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Local

DeKalb fuel tax increase a concern for local gas station owners

DeKALB – Hafiz Aousaf, manager of the Mobil gas station at 2400 Sycamore Road in DeKalb, said a 2-cent-a-gallon increase to the city’s motor fuel tax would be brutal for his business.

“Gas stations in Sycamore already have an edge because they can sell beer and liquor, but with this, it’s going to be really bad,” Aousaf said. “The state increased taxes a few months ago, and now this tax increase is going to kill small gas stations.”

Sixth Ward Alderman Mike Verbic said the response has been the same from the gas stations owners he has spoken with since the DeKalb City Council gave preliminary approval to a proposal to raise the motor fuel tax as a means of providing additional revenue for street maintenance.

“With Sycamore so close, [DeKalb gas stations] are at risk of losing customers for 2 cents per gallon because many people are driving both in and around DeKalb and Sycamore,” Verbic said. “Comments from owners were pretty universal in that they believe a number of people that live in DeKalb work elsewhere and would likely fill up at another destination instead of at home for 2 cents more.”

The City Council approved the first reading of the ordinance during its Dec. 11 meeting, where the fiscal 2018 budget was passed, but failed to reached the two-thirds supermajority required to waive a second reading of the measure.

A 1-cent gas tax increase was originally proposed during fiscal 2018 budget talks, but consensus was reached that it would not generate enough revenue for the city’s roads to be worthwhile.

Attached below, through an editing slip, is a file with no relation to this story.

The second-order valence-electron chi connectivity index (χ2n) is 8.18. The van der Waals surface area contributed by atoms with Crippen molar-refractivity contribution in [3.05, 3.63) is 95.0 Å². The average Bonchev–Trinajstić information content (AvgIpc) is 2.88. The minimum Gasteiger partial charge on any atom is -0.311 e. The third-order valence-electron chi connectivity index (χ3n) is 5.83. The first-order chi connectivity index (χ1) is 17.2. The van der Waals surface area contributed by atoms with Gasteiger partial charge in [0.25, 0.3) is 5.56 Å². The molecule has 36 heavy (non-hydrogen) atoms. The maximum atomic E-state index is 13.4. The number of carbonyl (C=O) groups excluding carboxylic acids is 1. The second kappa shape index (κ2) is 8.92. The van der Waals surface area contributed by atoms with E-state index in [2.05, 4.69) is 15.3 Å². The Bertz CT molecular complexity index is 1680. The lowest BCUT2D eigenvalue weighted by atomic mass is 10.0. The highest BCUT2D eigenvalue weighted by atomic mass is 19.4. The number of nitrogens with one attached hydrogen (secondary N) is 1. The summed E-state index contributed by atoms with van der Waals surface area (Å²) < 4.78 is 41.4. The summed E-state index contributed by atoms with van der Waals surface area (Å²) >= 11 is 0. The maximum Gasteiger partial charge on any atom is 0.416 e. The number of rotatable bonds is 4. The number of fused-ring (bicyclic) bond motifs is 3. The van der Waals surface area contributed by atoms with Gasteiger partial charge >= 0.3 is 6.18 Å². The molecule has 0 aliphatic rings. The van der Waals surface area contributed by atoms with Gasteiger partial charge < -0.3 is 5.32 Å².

Verbic, who voted against the first reading and second reading waiver, proposed that the ordinance be taken before local gas station owners and the Economic Development Committee before the council makes a decision.

“I value the committee and the advice they give to the council,” Verbic said. “And I believe this was a very hasty proposal without any review.”

The tax increase was one of four proposals introduced by Public Works Director Tim Holdeman to help restore the city’s underfunded streets. Holdeman had said the city has invested about $860,000 a year on average for street maintenance, when it would take about $13 million to improve streets to the level that residents desire.

Last year, the city spent about $1.3 million for street repair, but $1 million of it was devoted to roads within the city’s two tax increment financing districts, which make up about 20 percent of all of the streets within the city.

Should the motor fuel tax increase pass, more than
$2 million could be available for road funding, $1.5 million of which would be available for streets outside the city’s TIF districts.

DeKalb resident Linda Downes said that although she would probably go to a Sycamore station for a better deal on gas because she is retired and usually not in a hurry, she would not be adamantly against an increase.

She said that the 2 cents would be a minimal debt if it provides for streets, and the taxes she paid in her former hometown of Wheaton were much higher.

Many residents of Verbic’s ward, however, have emailed or messaged him on social media commending him for speaking out against the ordinance.

DeKalb Mayor Jerry Smith, meanwhile, said he has not received any communication from the public about the motor fuel tax increase since the last council meeting, but he encouraged all residents to reach out to the mayor, aldermen or city staff with any concerns.

“We will try to find the answer and get back to these folks,” Smith said. “I want a government that is fully participatory.”

Smith said it’s likely a second reading on the ordinance will take place at the council’s Jan. 8 meeting, which likely will be in the council chambers of the DeKalb Municipal Building, 200 S. Fourth St.

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